Hello, Cincinnati. I hope your weekend was good. I spent some of mine at the Appalachian Studies Association Conference, which was fascinating. If you didn’t get a chance to go, you missed out on a ton of great panels and interesting tours. Though Cincinnati isn’t technically in Appalachia, folks from the region have made an indelible mark on the city.
As you probably already heard, Cincinnati City Council may have a deal that would pave the way for an FC Cincinnati soccer stadium in the West End. You can read Friday’s CityBeat story on that here, but the long and short of it is that Cincinnati Public Schools would get the tax money they’ve asked for under the deal and the team would donate land for roughly 160 units of affordable housing and commit to $100,000 a year in contributions to neighborhood groups as part of a community benefits agreement. Council will likely vote on the deal next week.
• The father of a victim of February's Parkland, Fla. mass shooting will visit Cincinnati today to join a group of Hamilton County young Democrats for a discussion on gun control. Fred Guttenberg's daughter, 14-year-old Jaime Guttenberg, was one of 17 people killed when a gunman opened fire at Marjory Stoneman Douglass High School Feb. 14. Today's discussion is open to the public and will take place at 5:30 p.m. at the Transept in Over-the-Rhine.
• The Southwest Ohio Regional Transit Authority will launch its free WiFI pilot on Metro buses today at Government Square at 11:30 a.m. There will be a WiFi-equipped Metro bus on site — one of 59 the transit authority is fitting with the technology paid for by a federal grant. SORTA is mulling installing WiFI on all buses eventually. You can read more about the program here.
• Cincinnati Public Schools could purchase the campus of a local private Catholic high school as the latter closes its doors. Mother of Mercy High School in Westwood is merging with College Hill’s McAuley High School, and will no longer need its historic 1915 campus. But CPS, which is experiencing a big growth in enrollment on the West Side, is very interested in buying the property and seems to have come to an agreement with school owners Sisters of Mercy. It’s unclear exactly what CPS would use the building for, but with space running out at its current schools in the area, it’s likely the stately building would remain a place of learning.
• Lots going on in state politics this week. Let’s start with Ohio House Speaker Cliff Rosenberger, who is currently the subject of a probe by the Federal Bureau of Investigation. It’s unclear what interest the FBI has in Rosenberger, a Republican, but he’s retained the services of David Axelrod, a white-collar crime attorney. Rosenberger has done a lot of on-the-job traveling during his seven-year tenure in the state house — an easy way for a lawmaker to draw ethical scrutiny. He’s also presided over a state house rocked by harassment scandals. But it’s unclear if the probe has anything to do with those issues or is about something unrelated.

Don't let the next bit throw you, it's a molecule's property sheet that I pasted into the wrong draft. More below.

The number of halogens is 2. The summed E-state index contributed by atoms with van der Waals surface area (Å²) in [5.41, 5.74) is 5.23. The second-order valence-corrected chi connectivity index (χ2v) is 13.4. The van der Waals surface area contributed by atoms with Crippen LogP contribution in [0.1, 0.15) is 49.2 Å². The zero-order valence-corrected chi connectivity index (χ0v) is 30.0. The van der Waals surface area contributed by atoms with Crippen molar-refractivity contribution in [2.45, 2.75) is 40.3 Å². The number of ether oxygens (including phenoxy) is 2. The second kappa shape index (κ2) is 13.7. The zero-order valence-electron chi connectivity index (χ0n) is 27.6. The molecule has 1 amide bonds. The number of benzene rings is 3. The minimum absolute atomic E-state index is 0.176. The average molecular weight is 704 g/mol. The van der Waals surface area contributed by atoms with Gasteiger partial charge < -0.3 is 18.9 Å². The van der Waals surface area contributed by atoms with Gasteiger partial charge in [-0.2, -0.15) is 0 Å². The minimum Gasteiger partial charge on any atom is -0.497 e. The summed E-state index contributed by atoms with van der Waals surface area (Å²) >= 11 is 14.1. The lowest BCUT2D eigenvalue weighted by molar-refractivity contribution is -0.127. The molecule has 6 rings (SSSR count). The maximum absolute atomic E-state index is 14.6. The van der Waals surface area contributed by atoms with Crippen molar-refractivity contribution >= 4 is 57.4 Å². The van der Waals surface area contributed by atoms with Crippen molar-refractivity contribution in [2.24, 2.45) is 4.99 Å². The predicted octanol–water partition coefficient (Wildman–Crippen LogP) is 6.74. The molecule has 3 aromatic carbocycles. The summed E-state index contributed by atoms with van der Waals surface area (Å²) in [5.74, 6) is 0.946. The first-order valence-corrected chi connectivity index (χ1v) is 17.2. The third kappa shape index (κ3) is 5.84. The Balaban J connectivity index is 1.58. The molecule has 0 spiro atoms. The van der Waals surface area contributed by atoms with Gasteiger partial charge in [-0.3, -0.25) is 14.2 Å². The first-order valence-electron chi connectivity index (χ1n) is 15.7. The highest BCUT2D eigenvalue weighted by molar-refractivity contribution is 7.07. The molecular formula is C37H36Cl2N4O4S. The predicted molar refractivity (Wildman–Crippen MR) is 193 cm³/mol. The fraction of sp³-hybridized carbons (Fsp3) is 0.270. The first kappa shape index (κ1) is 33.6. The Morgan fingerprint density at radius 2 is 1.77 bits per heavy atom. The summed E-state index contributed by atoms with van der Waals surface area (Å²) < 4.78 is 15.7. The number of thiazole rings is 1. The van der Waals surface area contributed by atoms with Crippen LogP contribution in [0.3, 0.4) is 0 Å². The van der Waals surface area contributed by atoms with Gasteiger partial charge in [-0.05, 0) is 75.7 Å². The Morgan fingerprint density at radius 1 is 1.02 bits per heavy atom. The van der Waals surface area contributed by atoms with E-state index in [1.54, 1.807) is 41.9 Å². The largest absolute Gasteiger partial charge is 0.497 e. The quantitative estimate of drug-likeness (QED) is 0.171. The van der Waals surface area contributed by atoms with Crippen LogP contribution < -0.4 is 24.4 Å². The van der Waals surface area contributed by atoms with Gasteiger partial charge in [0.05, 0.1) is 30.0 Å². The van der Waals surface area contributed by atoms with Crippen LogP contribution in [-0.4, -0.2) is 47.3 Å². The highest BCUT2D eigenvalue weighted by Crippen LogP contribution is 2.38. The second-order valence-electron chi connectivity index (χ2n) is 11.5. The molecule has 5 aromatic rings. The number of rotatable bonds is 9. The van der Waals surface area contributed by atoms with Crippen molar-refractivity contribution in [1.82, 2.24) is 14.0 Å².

• The Ohio Democratic gubernatorial primary is heating up. All four contenders — former Ohio Supreme Court Justice Bill O’Neill, State Sen. Joe Schiavoni, former U.S. Rep. Dennis Kucinich and former U.S. Consumer Financial Protection Bureau head Rich Cordray — will face off tomorrow at a debate at Miami University Middletown. That debate comes as a new poll shows Cordray — once the frontrunner — and Kucinich neck and neck. The latter, who ran unsuccessfully for the Democratic Party’s presidential nod in 2004 and 2008, has made some head-turning assertions of late, sometimes defending President Donald Trump on Russia and other issues. Kucinich also has some very progressive policy beliefs, pushing for a lift in the minimum wage and touting his F rating from the National Rifle Association. Tomorrow’s debate will likely be interesting.
If you’re looking to vote in the May 8 primary, by the way, better get out and get registered — today is the last day to do so.
• On to Ohio’s U.S. Senate race, which will likely be between incumbent Democrat Sherrod Brown and his challenger, U.S. Rep. Jim Renacci, a Republican. Renacci, who was previously running for the GOP's gubernatorial nod before dropping out to run for Brown's Senate seat, has received some scrutiny of late for financial transfers between his congressional campaign accounts and his former gubernatorial campaign. Election watchers point out that Renacci donated money from his federal campaign to other Republican candidates, who then in turn donated some of those funds to his state gubernatorial campaign committee. Renacci had already transferred the legal maximum from his federal campaign account to his state campaign, and critics believe that the donation shuffle between Renacci and a dozen Republican candidates for the U.S. House was designed to evade that limit. Renacci’s campaign, however, calls that a “conspiracy theory.”